The times they are a changin'.
Homeland Season 4 Episode 12 was easily the most uneventful we've encountered in many seasons, but the underlying motivations for the events will have a major impact going forward.
It's what wasn't said that left the biggest impression. Although the story is wide open for Homeland Season 5, it was hard not to feel a finality to what once was. Doors closed and we're awaiting new ones to be opened.
Carrie and Maggie had to put their father to rest. Before doing so, they got a visit from their mother. It was completely unexpected, but in context made perfect sense. Carrie is at a turning point. When she initially discovered she was bipolar, she wanted her mom more than anything, but she wasn't there.
I always thought that being bipolar meant you couldn't be with people because they'd up and leave you sometime.Carrie
It wasn't her dad's illness that pushed their mother away, it was her own proclivity for straying from the marriage vows. When she found herself pregnant again, she decided to turn over a new leaf and be the best mom she could be to her son, Tim.
I expect we'll get to know Tim, as well as Ellen, more in Homeland Season 5. The similarities between Carrie and Ellen were well played. They even share the same determined, almost masculine walk. Tim seemed like a well-adjusted kid. He should be a good addition to the family.
When they decided to pull out of Islamabad, it was all over. Even Quinn made it out alive and unharmed. His appearance at Frank's funeral played with our hearts. He's been in love with Carrie for a while now, and after a decent evening together (one in which he got to know Frannie and Maggie), they kissed passionately.
Of course, Carrie turned him away. Not completely, of course, but just enough for him to grasp at the danger Astrid promised Carrie he was unable to escape. If Carrie had given the word and they could have tried to get out of the life together, it might have worked. But what is Homeland without Carrie Mathison?
To ensure she maintains, two things happened. Quinn left for a black ops mission (with his kill letter for Carrie ready for delivery) and Saul hopped back into bed with Dar Adal.
Dar Adal made a deal with the enemy. He promised Haqqani his name would be removed from the kill list if he didn't harbor terrorists in Afghanistan. Saul was at first disgusted. Then he learned the video would never be used and was given the only copy (or so Dar Adal and Haqqani said). Do we believe them or will that be a way for them to force Saul to tow their desired line?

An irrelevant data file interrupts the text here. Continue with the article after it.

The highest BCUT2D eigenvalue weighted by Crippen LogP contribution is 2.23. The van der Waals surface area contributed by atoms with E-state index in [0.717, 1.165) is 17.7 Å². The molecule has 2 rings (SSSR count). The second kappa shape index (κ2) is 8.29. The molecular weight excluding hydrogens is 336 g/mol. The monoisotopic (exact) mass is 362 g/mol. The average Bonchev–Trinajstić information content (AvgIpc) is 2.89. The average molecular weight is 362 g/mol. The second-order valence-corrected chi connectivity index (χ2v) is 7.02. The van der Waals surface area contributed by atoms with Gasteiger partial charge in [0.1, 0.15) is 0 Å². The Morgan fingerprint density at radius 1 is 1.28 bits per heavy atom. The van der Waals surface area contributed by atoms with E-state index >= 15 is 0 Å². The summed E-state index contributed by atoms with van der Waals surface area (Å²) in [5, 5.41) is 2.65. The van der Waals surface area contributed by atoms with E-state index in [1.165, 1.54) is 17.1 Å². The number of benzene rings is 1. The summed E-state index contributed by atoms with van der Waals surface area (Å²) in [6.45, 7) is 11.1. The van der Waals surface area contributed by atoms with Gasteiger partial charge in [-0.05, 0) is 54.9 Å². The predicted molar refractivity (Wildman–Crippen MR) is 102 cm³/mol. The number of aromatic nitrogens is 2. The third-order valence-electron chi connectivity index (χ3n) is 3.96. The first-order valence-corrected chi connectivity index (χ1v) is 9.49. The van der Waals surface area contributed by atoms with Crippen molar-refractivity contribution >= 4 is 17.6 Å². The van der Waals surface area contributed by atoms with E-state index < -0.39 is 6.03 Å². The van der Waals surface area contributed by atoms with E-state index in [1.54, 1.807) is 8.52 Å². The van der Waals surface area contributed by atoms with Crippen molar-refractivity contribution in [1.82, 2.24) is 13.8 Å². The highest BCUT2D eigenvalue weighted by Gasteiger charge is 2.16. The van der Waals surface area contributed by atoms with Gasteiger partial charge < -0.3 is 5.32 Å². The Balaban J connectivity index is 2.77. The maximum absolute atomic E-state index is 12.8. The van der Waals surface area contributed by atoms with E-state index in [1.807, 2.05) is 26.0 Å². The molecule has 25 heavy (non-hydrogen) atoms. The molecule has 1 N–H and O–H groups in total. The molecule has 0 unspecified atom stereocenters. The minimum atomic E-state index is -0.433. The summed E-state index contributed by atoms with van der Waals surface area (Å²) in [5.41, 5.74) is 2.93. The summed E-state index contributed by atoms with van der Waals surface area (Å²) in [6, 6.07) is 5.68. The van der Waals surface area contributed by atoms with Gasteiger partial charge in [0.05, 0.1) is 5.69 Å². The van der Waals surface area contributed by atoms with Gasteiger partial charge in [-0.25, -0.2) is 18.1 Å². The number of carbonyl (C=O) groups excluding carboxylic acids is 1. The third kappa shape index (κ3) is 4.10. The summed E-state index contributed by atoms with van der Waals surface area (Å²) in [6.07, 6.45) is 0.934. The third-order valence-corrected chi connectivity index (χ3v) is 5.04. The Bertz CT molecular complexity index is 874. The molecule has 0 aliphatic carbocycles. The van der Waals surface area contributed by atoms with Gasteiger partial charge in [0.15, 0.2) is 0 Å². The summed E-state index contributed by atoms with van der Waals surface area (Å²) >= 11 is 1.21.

After Saul's humiliation and the realization, yet again, life is very short, he seems to have jumped on board with Dar Adal to regain his position as CIA Director. Does that mean he's gone dirty himself? Saul could formerly righteously talk with confidence and share his views with terrorists like Haqqani because he knew he had done nothing to compromise his beliefs.
If he chooses a morally gray avenue, will that change the way he handles himself? It's been his faith in the system and his government that made Saul so respectable. He started to lose faith when Lockhart was given the directorship over him and that continued when Carrie went back on her word and allowing him to be recaptured.
Since so much wasn't said, any ball could be in play when Homeland returns in 2015. Nothing could be as it seems, or it could be spot on. When Peter was driving away from Carrie, I had this feeling they would never lay eyes on each other again. That's a possibility on an open ended mission.
Carrie's determination to find him might have her questioning her own decision not to leave Frannie ever again. Would she go to Syria or Iraq to try to find the man she now realizes she can be with because bipolar isn't the final nail in the coffin of every relationship?
So where does this leave us? Carrie lost her father and her mentor, as well as the man who loves her and on whom she could count unconditionally – three important men in a matter of days. Her mother is back in her life and although living in Missouri makes it unlikely she'll play a large role, mending the relationship was incredibly cathartic.
It would be nice if, given a little time to think about Carrie's last words to him, Quinn decided his own fate (isn't that essentially what Dar Adal said?) and broke free again, heading back to Carrie. But Homeland isn't a love story. It's about love of country more than anything, and there are some serious questions about that love as the season closes.
I'd like to think Lockhart will stick around in some capacity. Some fellow on Twitter likened his appearance at the funeral with lasagna as metaphorical of his many layers and our love/hate relationship with him. The welcome mat is still out for Lockhart. Will we ever hear from Martha and Dennis again? Do we care? What role would Carrie play in a CIA run by a man she might not trust? Could she work for Saul if she knew he was in Dar Adal's (and Haqqani's) pockets?
At the end of Homeland Season 3 we had an idea of the direction Season 4 would take. Right now, Season 5 seems wide open.
Carissa Pavlica is the managing editor and a staff writer and critic for TV Fanatic. She's a member of the Critic's Choice Association, enjoys mentoring writers, cats, and passionately discussing the nuances of television and film. Follow her on Twitter and email her here at TV Fanatic.